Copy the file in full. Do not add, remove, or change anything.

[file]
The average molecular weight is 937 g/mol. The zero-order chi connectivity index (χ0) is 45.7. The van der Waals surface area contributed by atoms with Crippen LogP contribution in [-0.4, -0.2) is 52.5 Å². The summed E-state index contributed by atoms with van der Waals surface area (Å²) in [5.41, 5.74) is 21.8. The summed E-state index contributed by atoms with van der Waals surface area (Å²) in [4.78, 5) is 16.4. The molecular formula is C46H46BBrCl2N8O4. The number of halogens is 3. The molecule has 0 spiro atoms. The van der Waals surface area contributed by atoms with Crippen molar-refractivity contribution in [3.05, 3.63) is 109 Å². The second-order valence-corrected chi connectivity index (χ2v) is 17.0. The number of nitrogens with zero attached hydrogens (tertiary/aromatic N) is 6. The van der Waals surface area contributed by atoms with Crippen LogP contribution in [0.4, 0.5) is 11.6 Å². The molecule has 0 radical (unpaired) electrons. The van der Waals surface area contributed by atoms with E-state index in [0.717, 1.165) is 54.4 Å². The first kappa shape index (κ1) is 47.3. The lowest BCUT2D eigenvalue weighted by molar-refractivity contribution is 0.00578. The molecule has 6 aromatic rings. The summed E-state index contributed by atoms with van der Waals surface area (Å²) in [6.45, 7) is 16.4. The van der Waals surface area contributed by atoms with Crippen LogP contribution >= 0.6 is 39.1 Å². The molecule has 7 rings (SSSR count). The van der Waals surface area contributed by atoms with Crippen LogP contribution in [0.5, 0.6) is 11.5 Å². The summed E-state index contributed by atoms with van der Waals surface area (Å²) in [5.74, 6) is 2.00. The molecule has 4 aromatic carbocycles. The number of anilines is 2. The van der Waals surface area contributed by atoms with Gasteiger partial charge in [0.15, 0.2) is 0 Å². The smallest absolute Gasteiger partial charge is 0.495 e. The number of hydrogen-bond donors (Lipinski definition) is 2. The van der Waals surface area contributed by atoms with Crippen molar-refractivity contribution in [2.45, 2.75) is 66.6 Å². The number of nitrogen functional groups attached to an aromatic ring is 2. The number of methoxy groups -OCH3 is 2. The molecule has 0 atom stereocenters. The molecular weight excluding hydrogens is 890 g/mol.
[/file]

The average molecular weight is 937 g/mol. The zero-order chi connectivity index (χ0) is 45.7. The van der Waals surface area contributed by atoms with Crippen LogP contribution in [-0.4, -0.2) is 52.5 Å². The summed E-state index contributed by atoms with van der Waals surface area (Å²) in [5.41, 5.74) is 21.8. The summed E-state index contributed by atoms with van der Waals surface area (Å²) in [4.78, 5) is 16.4. The molecular formula is C46H46BBrCl2N8O4. The number of halogens is 3. The molecule has 0 spiro atoms. The van der Waals surface area contributed by atoms with Crippen molar-refractivity contribution in [3.05, 3.63) is 109 Å². The second-order valence-corrected chi connectivity index (χ2v) is 17.0. The number of nitrogens with zero attached hydrogens (tertiary/aromatic N) is 6. The van der Waals surface area contributed by atoms with Crippen LogP contribution in [0.4, 0.5) is 11.6 Å². The molecule has 0 radical (unpaired) electrons. The van der Waals surface area contributed by atoms with E-state index in [0.717, 1.165) is 54.4 Å². The first kappa shape index (κ1) is 47.3. The lowest BCUT2D eigenvalue weighted by molar-refractivity contribution is 0.00578. The molecule has 6 aromatic rings. The summed E-state index contributed by atoms with van der Waals surface area (Å²) in [6.45, 7) is 16.4. The van der Waals surface area contributed by atoms with Crippen LogP contribution >= 0.6 is 39.1 Å². The molecule has 7 rings (SSSR count). The van der Waals surface area contributed by atoms with Crippen LogP contribution in [0.5, 0.6) is 11.5 Å². The summed E-state index contributed by atoms with van der Waals surface area (Å²) in [5.74, 6) is 2.00. The molecule has 4 aromatic carbocycles. The number of anilines is 2. The van der Waals surface area contributed by atoms with Gasteiger partial charge in [0.15, 0.2) is 0 Å². The smallest absolute Gasteiger partial charge is 0.495 e. The number of hydrogen-bond donors (Lipinski definition) is 2. The van der Waals surface area contributed by atoms with Crippen molar-refractivity contribution in [2.45, 2.75) is 66.6 Å². The number of nitrogen functional groups attached to an aromatic ring is 2. The number of methoxy groups -OCH3 is 2. The molecule has 0 atom stereocenters. The molecular weight excluding hydrogens is 890 g/mol.